Some people like to break-dance. Others practice martial arts. Texas Tricking members practice both — at the same time.
Tricking, a new kind of sport that combines dance with capoeira, muay-thai and other styles of fighting, is growing increasingly popular across the country. Management information systems junior Joseph Oh is the president of Texas Tricking, a campus organization that focuses on teaching students a fusion of martial arts techniques. Last semester, Oh created the club in hopes of finding other “trickers.”
Oh’s interest in tricking began nearly seven years ago, when he first saw a tricker on television. In 2009, a group named Quest Crew won America’s Best Dance Crew, and Oh, watching at home, was captivated.
“Steve Terada is the main tricker of the group; I got really interested because he did crazy flips and kicks,” Oh said.
Oh eventually founded Texas Tricking with brothers Kevin and Justin Park. Since its founding, the organization has grown from three to 15 members who meet on campus four times a week for practice. Members leap across the floor and fly into the air, all while listening to adrenaline-pumping music punctuated by the occasional loud thump of someone falling onto the mat. Oh said trickers mix breakdancing power moves and high kicks and fast spins from taekwondo or muay-thai, pushing themselves to reach their fullest potential.
Tricking follows no beat or rhythm, and athletes move at their own pace. Each person’s individual style can be incorporated into their tricking technique. Oh said Texas Tricking serves as a place where people of all backgrounds and skill levels convene to improve their abilities.
Now that the group is larger, they are considering participating in competitions, Oh said. For now, members focus on spreading the word.
Most of the movements in tricking require a considerable amount of physical strength and stamina. Although fear of injury deters many people from trying out the new sport, so far, those concerns haven’t stopped UT trickers from pursuing their passion.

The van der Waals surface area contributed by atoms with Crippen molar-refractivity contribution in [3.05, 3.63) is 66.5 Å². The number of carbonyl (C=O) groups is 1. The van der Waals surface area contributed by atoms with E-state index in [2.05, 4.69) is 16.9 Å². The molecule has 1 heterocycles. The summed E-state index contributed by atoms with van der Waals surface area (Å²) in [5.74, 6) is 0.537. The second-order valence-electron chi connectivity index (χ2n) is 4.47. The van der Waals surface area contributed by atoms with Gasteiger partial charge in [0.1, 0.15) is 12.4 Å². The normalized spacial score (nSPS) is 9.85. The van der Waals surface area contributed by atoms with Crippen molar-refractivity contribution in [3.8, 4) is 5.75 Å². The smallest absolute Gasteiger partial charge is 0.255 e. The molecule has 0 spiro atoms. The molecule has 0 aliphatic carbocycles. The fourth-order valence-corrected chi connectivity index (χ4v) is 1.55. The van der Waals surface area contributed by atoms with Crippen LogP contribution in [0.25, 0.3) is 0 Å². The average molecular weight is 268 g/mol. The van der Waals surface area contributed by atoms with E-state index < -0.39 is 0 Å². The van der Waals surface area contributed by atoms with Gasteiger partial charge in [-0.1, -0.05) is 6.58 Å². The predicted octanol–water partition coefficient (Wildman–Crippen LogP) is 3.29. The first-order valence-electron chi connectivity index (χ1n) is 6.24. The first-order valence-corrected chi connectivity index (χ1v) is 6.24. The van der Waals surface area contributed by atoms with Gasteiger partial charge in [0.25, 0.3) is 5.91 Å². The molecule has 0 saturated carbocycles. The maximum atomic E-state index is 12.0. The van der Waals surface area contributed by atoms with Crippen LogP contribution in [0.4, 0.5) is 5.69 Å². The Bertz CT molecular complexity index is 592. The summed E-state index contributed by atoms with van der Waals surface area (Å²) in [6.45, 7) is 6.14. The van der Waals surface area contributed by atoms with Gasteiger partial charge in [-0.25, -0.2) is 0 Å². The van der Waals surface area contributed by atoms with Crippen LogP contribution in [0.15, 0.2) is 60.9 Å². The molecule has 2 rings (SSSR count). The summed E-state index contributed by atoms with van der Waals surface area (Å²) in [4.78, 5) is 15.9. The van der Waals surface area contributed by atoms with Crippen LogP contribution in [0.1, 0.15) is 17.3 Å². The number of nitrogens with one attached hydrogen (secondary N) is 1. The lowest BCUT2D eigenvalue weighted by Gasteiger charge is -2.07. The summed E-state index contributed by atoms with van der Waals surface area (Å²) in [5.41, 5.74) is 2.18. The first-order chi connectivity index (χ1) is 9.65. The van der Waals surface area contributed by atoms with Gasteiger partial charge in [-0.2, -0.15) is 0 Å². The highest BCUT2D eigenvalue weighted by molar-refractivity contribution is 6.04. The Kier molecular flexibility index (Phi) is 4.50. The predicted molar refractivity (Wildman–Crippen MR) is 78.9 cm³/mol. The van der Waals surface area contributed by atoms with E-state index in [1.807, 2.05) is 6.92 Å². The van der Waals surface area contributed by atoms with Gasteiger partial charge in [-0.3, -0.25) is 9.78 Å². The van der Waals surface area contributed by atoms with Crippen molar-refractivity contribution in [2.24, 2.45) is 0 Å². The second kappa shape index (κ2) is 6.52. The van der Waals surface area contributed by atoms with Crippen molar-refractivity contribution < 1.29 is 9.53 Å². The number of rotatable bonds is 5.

Amateur martial artist Joshua McCoy, who said he discovered Texas Tricking by searching online, said anyone is welcome to join the organization to develop their skills.
“It’s hard, but it’s not as hard as it looks,” McCoy said. “It’s a matter of getting out there and trying, like doing a backflip into a pool when you’re a kid.”
Justin Huynh, biochemistry freshman and Texas Tricking historian, stumbled upon the sport while sifting through martial arts YouTube videos. Huynh said locating a community of trickers took him a while.
“I joined the group because I want to be near more trickers,” Huynh said. “I only started in my backyard by myself, and I’m always hurting myself. It’s not the best place to train. Recently, I’ve found more trickers around the area, and we’ve been asking for training sessions with them.”
Huynh pushed the organization to network with other trickers in San Marcos, Dallas and Houston. He hopes to continue sharing his passion for the sport. Although they risk getting hurt, Huynh, McCoy and Oh said they plan to continue exploring this branch of martial arts because the rush of energy and adrenaline are addictive.
“I just like to be in the air — it makes you feel like you’re flying,” Huynh said. “I have a favorite superhero, I’m a Superman fan, so that makes the feeling of flying awesome.”